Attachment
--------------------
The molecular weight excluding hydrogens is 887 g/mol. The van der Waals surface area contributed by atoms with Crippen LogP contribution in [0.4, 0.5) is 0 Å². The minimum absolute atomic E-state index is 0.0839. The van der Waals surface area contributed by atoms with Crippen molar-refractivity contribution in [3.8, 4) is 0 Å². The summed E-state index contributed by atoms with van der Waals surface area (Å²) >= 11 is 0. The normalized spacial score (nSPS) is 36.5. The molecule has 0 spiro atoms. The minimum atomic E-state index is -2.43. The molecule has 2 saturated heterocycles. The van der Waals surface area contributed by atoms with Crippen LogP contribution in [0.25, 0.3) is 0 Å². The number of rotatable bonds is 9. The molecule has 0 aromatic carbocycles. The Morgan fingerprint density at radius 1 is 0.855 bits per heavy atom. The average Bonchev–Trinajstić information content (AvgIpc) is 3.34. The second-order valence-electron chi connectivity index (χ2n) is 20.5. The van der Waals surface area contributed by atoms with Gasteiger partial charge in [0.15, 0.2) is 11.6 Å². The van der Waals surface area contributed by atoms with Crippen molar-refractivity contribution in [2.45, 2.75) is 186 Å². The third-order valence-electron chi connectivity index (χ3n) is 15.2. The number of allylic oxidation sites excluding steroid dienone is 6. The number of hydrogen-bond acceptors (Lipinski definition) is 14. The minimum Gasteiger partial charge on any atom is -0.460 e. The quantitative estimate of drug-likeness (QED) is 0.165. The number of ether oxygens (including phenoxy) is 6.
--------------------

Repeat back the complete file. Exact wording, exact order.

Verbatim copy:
The molecular weight excluding hydrogens is 887 g/mol. The van der Waals surface area contributed by atoms with Crippen LogP contribution in [0.4, 0.5) is 0 Å². The minimum absolute atomic E-state index is 0.0839. The van der Waals surface area contributed by atoms with Crippen molar-refractivity contribution in [3.8, 4) is 0 Å². The summed E-state index contributed by atoms with van der Waals surface area (Å²) >= 11 is 0. The normalized spacial score (nSPS) is 36.5. The molecule has 0 spiro atoms. The minimum atomic E-state index is -2.43. The molecule has 2 saturated heterocycles. The van der Waals surface area contributed by atoms with Crippen LogP contribution in [0.25, 0.3) is 0 Å². The number of rotatable bonds is 9. The molecule has 0 aromatic carbocycles. The Morgan fingerprint density at radius 1 is 0.855 bits per heavy atom. The average Bonchev–Trinajstić information content (AvgIpc) is 3.34. The second-order valence-electron chi connectivity index (χ2n) is 20.5. The van der Waals surface area contributed by atoms with Gasteiger partial charge in [0.15, 0.2) is 11.6 Å². The van der Waals surface area contributed by atoms with Crippen molar-refractivity contribution in [2.45, 2.75) is 186 Å². The third-order valence-electron chi connectivity index (χ3n) is 15.2. The number of allylic oxidation sites excluding steroid dienone is 6. The number of hydrogen-bond acceptors (Lipinski definition) is 14. The minimum Gasteiger partial charge on any atom is -0.460 e. The quantitative estimate of drug-likeness (QED) is 0.165. The number of ether oxygens (including phenoxy) is 6.